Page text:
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Melveen Morgel Singh (21) came before the Dunedin District Court yesterday having admitted a charge of demanding with menaces.
‘‘I am of the very firm view this was a determined piece of offending, premeditated, highly planned, the effect on your victim was so significant and the property demanded and subsequently taken, although returned, equally significant,’’ Judge Emma Smith said.
On March 3, Singh messaged his victim suggesting a trip to Aramoana.
He agreed and they travelled to the settlement in the victim’s Holden Commodore.
After walking along the beach, on their way back to the car park, the duo were confronted by 33-year-old Damien Walker who demanded to know what personal items he was carrying.
The victim had no idea at the time but Singh and Walker had cooked up the plan beforehand but the subterfuge soon became clear.
Concerned Walker had a knife in his pocket, the man handed over the car keys at Singh’s suggestion.
Surprisingly for the victim, his assailant knew exactly which vehicle they had travelled in and when Singh got in with him the plot was finally clear.
Desperate to avoid being stranded, the victim tried to grab the keys back but he eventually backed off after the defendants’ violent threats.
Singh eventually left in the Holden while Walker drove off in his own car.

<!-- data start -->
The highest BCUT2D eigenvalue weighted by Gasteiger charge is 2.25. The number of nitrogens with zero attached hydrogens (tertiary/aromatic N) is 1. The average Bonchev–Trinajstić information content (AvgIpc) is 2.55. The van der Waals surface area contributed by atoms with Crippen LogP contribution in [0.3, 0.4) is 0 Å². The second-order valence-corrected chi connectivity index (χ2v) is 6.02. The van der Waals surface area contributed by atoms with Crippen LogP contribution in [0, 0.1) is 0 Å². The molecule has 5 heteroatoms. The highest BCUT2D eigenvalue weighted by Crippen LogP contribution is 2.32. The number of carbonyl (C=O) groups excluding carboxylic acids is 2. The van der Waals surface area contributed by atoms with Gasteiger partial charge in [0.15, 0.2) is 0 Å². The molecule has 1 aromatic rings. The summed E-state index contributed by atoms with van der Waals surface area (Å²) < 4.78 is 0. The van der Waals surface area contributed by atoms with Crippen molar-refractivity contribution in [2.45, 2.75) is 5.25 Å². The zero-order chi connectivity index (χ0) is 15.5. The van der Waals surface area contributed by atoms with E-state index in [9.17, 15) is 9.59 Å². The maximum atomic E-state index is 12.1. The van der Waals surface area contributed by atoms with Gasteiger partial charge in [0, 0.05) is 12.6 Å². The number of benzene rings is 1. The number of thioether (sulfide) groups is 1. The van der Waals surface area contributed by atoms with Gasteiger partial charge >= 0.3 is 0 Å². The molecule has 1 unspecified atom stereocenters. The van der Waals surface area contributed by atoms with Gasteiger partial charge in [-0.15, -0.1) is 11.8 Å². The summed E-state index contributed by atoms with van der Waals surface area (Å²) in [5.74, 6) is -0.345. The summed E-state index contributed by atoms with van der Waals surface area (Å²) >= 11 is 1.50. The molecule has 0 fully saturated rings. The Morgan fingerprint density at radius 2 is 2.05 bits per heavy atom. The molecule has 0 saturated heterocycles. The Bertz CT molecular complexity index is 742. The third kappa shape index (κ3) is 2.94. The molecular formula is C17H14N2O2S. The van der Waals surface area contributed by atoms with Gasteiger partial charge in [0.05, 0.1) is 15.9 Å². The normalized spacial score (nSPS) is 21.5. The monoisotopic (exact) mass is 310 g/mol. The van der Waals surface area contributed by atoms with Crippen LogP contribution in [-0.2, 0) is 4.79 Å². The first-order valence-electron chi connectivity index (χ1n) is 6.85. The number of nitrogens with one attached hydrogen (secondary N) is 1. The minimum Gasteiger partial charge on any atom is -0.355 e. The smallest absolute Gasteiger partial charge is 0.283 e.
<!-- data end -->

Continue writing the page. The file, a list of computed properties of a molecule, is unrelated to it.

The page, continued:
‘‘In rather a bizarre way’’, Judge Smith said, Singh claimed he had owned the vehicle and it had been stolen by someone else.
He later admitted he had stolen the car because he believed the man owed him money.
Yet there was even more to the defendant’s precarious legal position.
Last year he was found guilty of receiving and dangerous driving for which he was sentenced to 12 months’ supervision and 80 hours’ community work.
He was charged with breaching the sentence because his performance was ‘‘woeful’’, said the judge.
Singh failed to report to Probation 13 times and barely started his community work, explaining he ‘‘couldn’t be stuffed’’.
Counsel Karlena Lawrence said her client’s problems were directly attributable to his addictions to methamphetamine, alcohol and gambling.
When it came to drugs, Singh previously told the court he would use ‘‘anything I can get my hands on’’.
His issues also went back further, said Ms Lawrence.
Singh was repeatedly separated from his family through his childhood and was living independently at 15.
‘‘He has no grounded family dynamic or ties to cultural heritage,’’ she said.
Singh, who had already been behind bars for six months, was locked up for 22 and a half months.
Judge Smith gave him leave to have that converted to home detention should a valid address be found.